Early Sunday morning, while reading the paper and enjoying a bagel with cream cheese, I realized that perhaps I grew up in the city with the most detestable, embarrassing and depressing sports teams — Washington, D.C.
But Monday morning, while reading the paper and enjoying a scrumptious bowl of Crunchy Corn Bran, I realized that my hometown had a rival in their chase for last place.
Washington is a one-sport town, a city which hails the Deadskins with their overpriced, underachieving superstars and tries to ignore the failing Capitals and Wizards.
Boston was once a thriving championship city, home of the Celtics, who tout themselves as “The Most Successful Franchise in Professional Sports,” but have been plagued in the past 15 years by the Curse of the Bambino and the Curse of the Big Tuna, not to mention the Curse of the Bad Seed (a.k.a. Carl Everett and Anson Carter).
The two cities share a recent history of shame and underachievement, and this fall has developed into a fight to the finish for the worst records and top draft picks.
Poor Drew Bledsoe.
Once the pride of New England, this pretty boy has been bearing the brunt of criticism while being the only consistent player the Pats have. His offensive line has allowed 88 sacks in the last 24 games dating back to last season, a span in which New England has gone 7-17. In a competitive AFC East Division, the Patriots have again pulled out their bulldozers and dug themselves way deep into a hole that’s halfway to China.
Meanwhile, as a great poet once said, “Mo’ Money, Mo’ Problems.”
Redskins owner Daniel Snyder bought himself a truckload of big-named free agents, signed rookies LaVar Arrington and Chris Samuels, and moved his team’s training camp to new, plush practice facilities in Northern Virginia. The Danny, as cynical Skins fans call him, was well on his way to a Super Bowl ring — or so he thought.
More of a Grinch than a Santa Claus, the Danny bought himself a year-long, billion-dollar migraine. One of the league’s oldest teams has more injuries than touchdowns, and has had almost as many place-kickers (four) as they do losses (five). He’s got a coach who can’t motivate, a beaten-up team starting 30-somethings Irving Fryar and Bruce Smith and 40-somethings Darrell Green and Eddie Murray, and possibly a long shot of making the playoffs at 7-5 and sitting in third place in the NFC Least.
And then there’s the Wizards.
With such a great matchup at center (Vitaly Potapenko vs. Jahidi White), it’s surprising that more Celtics/Wizards games aren’t nationally televised. The two teams are in an all-out brawl for last place in the Atlantic Division.
Rick Pitino, who says he’ll fire himself if he doesn’t take the team to the playoffs (quit now while you still have an ounce of pride left), and his crew of donut-loving Antoine Walker, battered and unimpressive Kenny Anderson, only-glimpse-of-hope Paul Pierce and the rest of the Celtics have a 2.5-game lead ahead of Washington, which sits in last place.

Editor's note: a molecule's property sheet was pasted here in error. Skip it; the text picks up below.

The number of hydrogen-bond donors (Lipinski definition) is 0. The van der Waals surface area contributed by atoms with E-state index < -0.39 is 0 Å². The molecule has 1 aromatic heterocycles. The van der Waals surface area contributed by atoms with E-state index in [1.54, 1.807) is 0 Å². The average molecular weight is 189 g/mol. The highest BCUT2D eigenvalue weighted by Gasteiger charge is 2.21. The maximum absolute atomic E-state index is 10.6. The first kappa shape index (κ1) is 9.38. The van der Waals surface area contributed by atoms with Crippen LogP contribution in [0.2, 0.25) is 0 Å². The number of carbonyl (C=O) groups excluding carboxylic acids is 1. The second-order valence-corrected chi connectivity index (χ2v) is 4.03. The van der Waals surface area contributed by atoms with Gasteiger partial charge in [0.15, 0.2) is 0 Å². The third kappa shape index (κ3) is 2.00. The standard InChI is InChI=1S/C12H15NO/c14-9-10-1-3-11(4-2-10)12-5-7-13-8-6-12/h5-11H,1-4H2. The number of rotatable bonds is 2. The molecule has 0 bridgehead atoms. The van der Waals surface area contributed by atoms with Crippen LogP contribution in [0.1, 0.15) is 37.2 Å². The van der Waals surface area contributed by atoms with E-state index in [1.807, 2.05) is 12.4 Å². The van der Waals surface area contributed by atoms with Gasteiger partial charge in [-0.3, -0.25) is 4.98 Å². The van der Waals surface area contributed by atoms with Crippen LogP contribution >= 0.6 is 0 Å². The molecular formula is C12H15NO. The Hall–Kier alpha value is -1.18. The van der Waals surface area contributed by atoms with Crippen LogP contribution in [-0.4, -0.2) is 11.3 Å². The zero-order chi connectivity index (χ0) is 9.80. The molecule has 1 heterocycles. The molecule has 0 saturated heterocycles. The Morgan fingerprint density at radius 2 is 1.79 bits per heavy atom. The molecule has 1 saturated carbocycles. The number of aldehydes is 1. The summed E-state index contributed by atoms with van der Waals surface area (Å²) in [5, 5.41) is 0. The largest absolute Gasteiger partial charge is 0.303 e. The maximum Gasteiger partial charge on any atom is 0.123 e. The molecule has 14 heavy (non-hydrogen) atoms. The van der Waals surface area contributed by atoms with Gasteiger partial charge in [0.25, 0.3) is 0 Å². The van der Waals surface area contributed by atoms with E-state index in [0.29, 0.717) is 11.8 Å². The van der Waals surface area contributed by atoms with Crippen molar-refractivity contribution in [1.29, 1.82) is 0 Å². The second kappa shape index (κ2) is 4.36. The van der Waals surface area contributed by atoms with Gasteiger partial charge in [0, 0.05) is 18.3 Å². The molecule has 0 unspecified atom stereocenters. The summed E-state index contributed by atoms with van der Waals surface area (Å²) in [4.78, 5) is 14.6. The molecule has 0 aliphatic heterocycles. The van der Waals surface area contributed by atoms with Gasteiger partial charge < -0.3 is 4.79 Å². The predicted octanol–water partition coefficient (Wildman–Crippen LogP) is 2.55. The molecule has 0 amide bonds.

Once the pride of Beantown, the Celts haven’t posted a winning season since 1993.
Meanwhile, Wizards fans are still scratching their heads in bewilderment trying to figure out why the team can’t win. Hmm… maybe it was trading All-Stars Rasheed Wallace and Chris Webber, or perhaps it’s because Juwan Howard, by far the biggest bust in NBA history, is hoarding all the money while averaging under 15 points per game. Or maybe it’s that Michael Jordan can’t jump down from his owner’s box, rip off his $1,000 suit, reveal that #23 on a Wizards jersey and lead Washington to its first NBA title in three decades.
Since my birth in 1979, the Bullets/Wizards have had just five winning seasons, all barely above .500, and as their record stands today (4-11), they are well on their way to another lottery pick this June.
On the frozen pond, the NHL is nice enough to let almost anyone into the playoffs, even teams with losing records. So these first weeks of season for the Bruins (7-11) and the Capitals (6-10) could be worse.
After finally shipping off disgruntled holdout Anson Carter in exchange for Bill Guerin, the Bruins organization can afford to be optimistic. Jason Allison ranks seventh in the NHL in scoring with 11-18-29, and coach “Iron” Mike Keenan has brought a new attitude to the team.
But don’t let all this fool you: the B’s are bound to disappoint.
Meanwhile, the Caps are fresh off a win against the tough New York Islanders (can you sense that sarcasm, because I am laying it on pretty thick), and will look again to Peter Bondra and Steve Konowalchuk as leaders. Netminder Olaf Kolzig, last season’s Vezina Trophy winner for best goalie, has gotten off to a dismal start, ranking 26th in goals-against average (2.56) with a 6-8-4 record to boot.
And when you thought it couldn’t get worse, you can wait a second and it can get worse. The Yankees have signed Mike Mussina, a pitcher the Red Sox were heavily pursuing. Besides that, the Sox can’t decide what to do with Carl Everett, and ticket prices were raised last week.
I guess I’ll have to root for the Senators this year. They haven’t lost a baseball game since 1971.